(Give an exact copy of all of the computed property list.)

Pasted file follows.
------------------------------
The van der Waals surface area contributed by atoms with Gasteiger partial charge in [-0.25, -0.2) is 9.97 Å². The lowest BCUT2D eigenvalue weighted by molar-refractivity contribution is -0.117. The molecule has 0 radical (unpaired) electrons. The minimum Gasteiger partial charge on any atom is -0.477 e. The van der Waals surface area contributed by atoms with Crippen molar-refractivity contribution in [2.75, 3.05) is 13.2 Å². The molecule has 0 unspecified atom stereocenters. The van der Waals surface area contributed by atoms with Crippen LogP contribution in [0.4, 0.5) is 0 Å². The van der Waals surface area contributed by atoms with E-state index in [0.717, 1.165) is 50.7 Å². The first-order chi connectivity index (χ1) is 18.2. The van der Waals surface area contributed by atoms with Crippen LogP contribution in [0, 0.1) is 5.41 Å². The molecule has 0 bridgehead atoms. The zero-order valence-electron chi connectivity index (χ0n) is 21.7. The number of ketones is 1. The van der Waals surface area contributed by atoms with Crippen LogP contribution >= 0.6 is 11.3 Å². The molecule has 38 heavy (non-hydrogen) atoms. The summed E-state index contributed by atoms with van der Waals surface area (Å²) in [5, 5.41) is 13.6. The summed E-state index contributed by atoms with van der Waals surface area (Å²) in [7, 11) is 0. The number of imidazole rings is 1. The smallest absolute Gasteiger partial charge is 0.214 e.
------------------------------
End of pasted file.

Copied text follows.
The van der Waals surface area contributed by atoms with Gasteiger partial charge in [-0.25, -0.2) is 9.97 Å². The lowest BCUT2D eigenvalue weighted by molar-refractivity contribution is -0.117. The molecule has 0 radical (unpaired) electrons. The minimum Gasteiger partial charge on any atom is -0.477 e. The van der Waals surface area contributed by atoms with Crippen molar-refractivity contribution in [2.75, 3.05) is 13.2 Å². The molecule has 0 unspecified atom stereocenters. The van der Waals surface area contributed by atoms with Crippen LogP contribution in [0.4, 0.5) is 0 Å². The van der Waals surface area contributed by atoms with E-state index in [0.717, 1.165) is 50.7 Å². The first-order chi connectivity index (χ1) is 18.2. The van der Waals surface area contributed by atoms with Crippen LogP contribution in [0, 0.1) is 5.41 Å². The molecule has 0 bridgehead atoms. The zero-order valence-electron chi connectivity index (χ0n) is 21.7. The number of ketones is 1. The van der Waals surface area contributed by atoms with Crippen LogP contribution >= 0.6 is 11.3 Å². The molecule has 38 heavy (non-hydrogen) atoms. The summed E-state index contributed by atoms with van der Waals surface area (Å²) in [5, 5.41) is 13.6. The summed E-state index contributed by atoms with van der Waals surface area (Å²) in [7, 11) is 0. The number of imidazole rings is 1. The smallest absolute Gasteiger partial charge is 0.214 e.